Seniors Housing Business

ASHA 2016

Seniors Housing Business is the magazine that helps you navigate the evolution of the seniors housing industry.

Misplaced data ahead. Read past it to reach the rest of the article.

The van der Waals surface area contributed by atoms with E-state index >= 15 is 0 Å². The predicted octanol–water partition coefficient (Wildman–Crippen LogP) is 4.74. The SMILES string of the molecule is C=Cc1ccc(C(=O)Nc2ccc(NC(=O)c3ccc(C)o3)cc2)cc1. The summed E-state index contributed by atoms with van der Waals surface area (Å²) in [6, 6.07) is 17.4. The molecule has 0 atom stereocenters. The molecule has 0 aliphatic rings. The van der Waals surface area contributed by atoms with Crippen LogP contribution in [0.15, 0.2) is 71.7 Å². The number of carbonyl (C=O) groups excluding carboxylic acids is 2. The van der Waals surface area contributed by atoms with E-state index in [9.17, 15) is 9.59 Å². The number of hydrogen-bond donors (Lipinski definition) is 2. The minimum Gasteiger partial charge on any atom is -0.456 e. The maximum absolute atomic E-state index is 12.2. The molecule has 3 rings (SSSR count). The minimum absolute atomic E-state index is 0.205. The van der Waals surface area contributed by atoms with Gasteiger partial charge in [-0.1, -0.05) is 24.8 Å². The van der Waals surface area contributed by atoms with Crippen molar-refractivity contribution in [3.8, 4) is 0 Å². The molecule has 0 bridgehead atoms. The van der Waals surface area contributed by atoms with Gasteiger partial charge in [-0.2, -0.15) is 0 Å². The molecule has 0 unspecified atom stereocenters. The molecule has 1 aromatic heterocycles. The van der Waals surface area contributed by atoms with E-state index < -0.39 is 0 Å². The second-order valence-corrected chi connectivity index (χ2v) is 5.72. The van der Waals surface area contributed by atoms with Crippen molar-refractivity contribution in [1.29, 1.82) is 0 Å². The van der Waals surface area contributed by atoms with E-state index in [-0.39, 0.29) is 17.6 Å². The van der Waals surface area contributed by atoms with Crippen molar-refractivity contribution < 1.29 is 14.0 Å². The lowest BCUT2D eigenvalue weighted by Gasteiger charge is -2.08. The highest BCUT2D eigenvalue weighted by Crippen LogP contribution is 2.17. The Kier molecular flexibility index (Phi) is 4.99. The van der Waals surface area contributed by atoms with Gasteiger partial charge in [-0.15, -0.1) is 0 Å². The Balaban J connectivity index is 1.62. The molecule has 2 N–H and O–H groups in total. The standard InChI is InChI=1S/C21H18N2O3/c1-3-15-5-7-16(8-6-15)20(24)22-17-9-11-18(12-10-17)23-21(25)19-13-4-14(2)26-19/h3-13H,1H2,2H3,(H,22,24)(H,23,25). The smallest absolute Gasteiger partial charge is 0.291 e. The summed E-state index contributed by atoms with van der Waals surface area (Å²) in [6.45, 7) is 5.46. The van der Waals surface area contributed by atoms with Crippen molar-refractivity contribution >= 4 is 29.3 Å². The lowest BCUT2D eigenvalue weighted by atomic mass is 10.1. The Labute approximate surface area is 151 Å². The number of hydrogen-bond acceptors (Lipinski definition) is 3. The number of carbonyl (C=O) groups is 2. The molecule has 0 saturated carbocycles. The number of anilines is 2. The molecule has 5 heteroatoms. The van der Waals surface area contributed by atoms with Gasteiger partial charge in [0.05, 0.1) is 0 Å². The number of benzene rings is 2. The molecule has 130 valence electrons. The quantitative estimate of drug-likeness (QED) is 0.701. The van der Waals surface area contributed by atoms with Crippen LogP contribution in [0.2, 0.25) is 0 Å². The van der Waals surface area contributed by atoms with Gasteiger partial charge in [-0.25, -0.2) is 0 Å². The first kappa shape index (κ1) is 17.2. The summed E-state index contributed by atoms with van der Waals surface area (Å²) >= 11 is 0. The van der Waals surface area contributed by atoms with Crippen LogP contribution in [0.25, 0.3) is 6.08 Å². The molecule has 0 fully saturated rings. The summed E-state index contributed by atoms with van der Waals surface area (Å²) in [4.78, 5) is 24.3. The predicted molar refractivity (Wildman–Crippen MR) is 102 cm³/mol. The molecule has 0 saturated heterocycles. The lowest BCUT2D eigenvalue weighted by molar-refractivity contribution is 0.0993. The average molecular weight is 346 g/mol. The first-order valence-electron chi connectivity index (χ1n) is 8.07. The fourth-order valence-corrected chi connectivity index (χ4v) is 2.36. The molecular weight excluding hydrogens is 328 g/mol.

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AS H A 70 2016 ASHA 50 2016 was ultimately vetoed by Gov. Jerry Brown. Anticipating the reintroduction of similar legislation this year, we initiated efforts to encour- age collaboration among ASHA members and state associations with the goal of defeating the legisla- tion. ASHA also weighed in with the Assembly and Senate to oppose the bill. We will continue to try and be helpful on select issues where we think we can assist at the state level. Editor's Note: In late July, Gov. Brown signed into law Senate Bill 939 introduced by Sen. Bill Monning (D-Car- mel), which gives continuing care retirement community (CCRC) residents and their estates protections against significant delays in the repayment of entrance fees. Q: Why doesn't ASHA have state affiliates? Schless: First of all, in many states you have solid, well-run affiliate organi- zations for LeadingAge, NCAL or Argentum. Add- ing another didn't make sense to us. With respect to state policy issues, we have the resources to be helpful on a selective basis. If we were to try to fund 50 state organizations, obviously that would require an appreciably different dues structure for us. ASHA has always tried to keep our membership dues at a reasonable level. Q: What is ASHA's cur- rent dues structure? Schless: The member- ship dues are $2,500 for the Associate level, $5,000 for the Advisory com- mittee, and the Executive Board membership level is $12,500. We've tried to be very efficient and provide folks with a great value. We have a high retention rate. People appreciate that we run a very lean organization. Cultivating the Best and Brightest Q: The Rising Leaders program emanated from the ASHA strategic plan- ning initiative. What's the purpose of the program? Schless: ASHA wants to help nurture and develop the next genera- tion of leadership in the industry. As we look at our membership, there is a sense that over the next 10 to 20 years the industry will need to develop a lot of talent. Within our mem- bership, we have a number of incredibly successful professionals — develop- ers, operators, financiers, architects, etc. The underlying desire is to do a couple of things: 1) use our members' expertise and experience to help nurture a cadre of rising leaders; 2) provide online access to a wealth of materials on different topics for the next-generation leaders who are part of the Rising Leaders program. We had an incredibly successful Rising Leaders meeting this past June and believe this program will truly help cultivate the types of leaders our indus- try will need in the next decade and beyond. Q: What's the process for identifying these young leaders? Schless: We initially approached ASHA's Executive Board members. We told them about the program and invited them to designate someone from their company. In some instances, we've had a cou- ple of people designated. We didn't want to establish an age criteria, although Rising Leaders tend to be toward the younger side. We encouraged our Executive Board members to identify someone who has been in their company three to five years who they could see being in a position of leadership. We encouraged them to help us continue efforts to diversify the ranks of leadership in the industry. It's a program that has the potential to help the indus- try accelerate the develop- ment of leaders. Q: What have you accom- plished thus far in the Rising Leaders program? Schless: At this point, we've probably signed up about 85 Rising Leaders. We had our first program last fall, and we had about 50 participants. Noah Levy, managing director of PGIM Real Estate, con- ducted our very first Ris- ing Leaders presentation. He talked about his career and his astute observations about the industry today versus 20 years ago. . Closing Thought About 'Where You Live Matters' Q: The response to the "Where You Live Mat- ters" website and educa- tional initiative has been quite positive. Do you wish you had under- taken this project earlier, or was that not in the cards at earlier points? Schless: During the strategic planning process, this initiative was really front and center. This was probably the first thing that ended up on the white board, and it stayed on the white board over an entire year at the top. We've talked about the "Got Milk?" campaign for at least 20 years (a reference to the famous ad campaign encouraging the consump- tion of cow's milk). Some of the video content that really speaks to me — cap- turing residents doing the things they do in these communities every day like riding their bikes, cooking, doing other types of things in brilliant HD video — we probably wouldn't have been able to do 20 years ago because we didn't have the technology. The timing was good to launch the website now, but by the same token it clearly was the type of initiative that in the back of everyone's mind over a period of a number of years we all knew would be ben- eficial for the industry. n

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